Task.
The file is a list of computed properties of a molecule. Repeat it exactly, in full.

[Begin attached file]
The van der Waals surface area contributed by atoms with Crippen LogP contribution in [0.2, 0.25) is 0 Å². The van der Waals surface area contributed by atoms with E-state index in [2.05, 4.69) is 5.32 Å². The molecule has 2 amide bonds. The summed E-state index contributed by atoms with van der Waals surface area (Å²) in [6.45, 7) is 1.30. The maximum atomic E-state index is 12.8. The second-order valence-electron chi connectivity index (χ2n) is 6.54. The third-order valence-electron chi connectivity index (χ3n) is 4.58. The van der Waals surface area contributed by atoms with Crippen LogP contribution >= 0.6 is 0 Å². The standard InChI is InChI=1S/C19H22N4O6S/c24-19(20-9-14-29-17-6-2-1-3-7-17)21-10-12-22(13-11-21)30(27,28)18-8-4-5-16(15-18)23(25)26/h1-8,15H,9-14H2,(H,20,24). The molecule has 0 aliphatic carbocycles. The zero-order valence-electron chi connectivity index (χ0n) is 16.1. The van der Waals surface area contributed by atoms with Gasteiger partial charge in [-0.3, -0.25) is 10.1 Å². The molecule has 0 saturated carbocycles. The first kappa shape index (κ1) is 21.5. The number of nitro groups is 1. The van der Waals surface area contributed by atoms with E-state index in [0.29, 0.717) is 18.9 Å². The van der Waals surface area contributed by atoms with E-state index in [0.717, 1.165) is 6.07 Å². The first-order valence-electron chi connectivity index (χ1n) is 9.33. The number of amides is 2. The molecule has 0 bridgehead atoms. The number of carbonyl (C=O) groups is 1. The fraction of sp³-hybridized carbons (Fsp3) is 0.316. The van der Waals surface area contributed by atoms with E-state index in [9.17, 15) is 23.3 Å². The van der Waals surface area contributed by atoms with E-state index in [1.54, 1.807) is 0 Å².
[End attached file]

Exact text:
The van der Waals surface area contributed by atoms with Crippen LogP contribution in [0.2, 0.25) is 0 Å². The van der Waals surface area contributed by atoms with E-state index in [2.05, 4.69) is 5.32 Å². The molecule has 2 amide bonds. The summed E-state index contributed by atoms with van der Waals surface area (Å²) in [6.45, 7) is 1.30. The maximum atomic E-state index is 12.8. The second-order valence-electron chi connectivity index (χ2n) is 6.54. The third-order valence-electron chi connectivity index (χ3n) is 4.58. The van der Waals surface area contributed by atoms with Crippen LogP contribution >= 0.6 is 0 Å². The standard InChI is InChI=1S/C19H22N4O6S/c24-19(20-9-14-29-17-6-2-1-3-7-17)21-10-12-22(13-11-21)30(27,28)18-8-4-5-16(15-18)23(25)26/h1-8,15H,9-14H2,(H,20,24). The molecule has 0 aliphatic carbocycles. The zero-order valence-electron chi connectivity index (χ0n) is 16.1. The van der Waals surface area contributed by atoms with Gasteiger partial charge in [-0.3, -0.25) is 10.1 Å². The molecule has 0 saturated carbocycles. The first kappa shape index (κ1) is 21.5. The number of nitro groups is 1. The van der Waals surface area contributed by atoms with E-state index in [0.29, 0.717) is 18.9 Å². The van der Waals surface area contributed by atoms with E-state index in [0.717, 1.165) is 6.07 Å². The first-order valence-electron chi connectivity index (χ1n) is 9.33. The number of amides is 2. The molecule has 0 bridgehead atoms. The number of carbonyl (C=O) groups is 1. The fraction of sp³-hybridized carbons (Fsp3) is 0.316. The van der Waals surface area contributed by atoms with E-state index in [9.17, 15) is 23.3 Å². The van der Waals surface area contributed by atoms with E-state index in [1.54, 1.807) is 0 Å².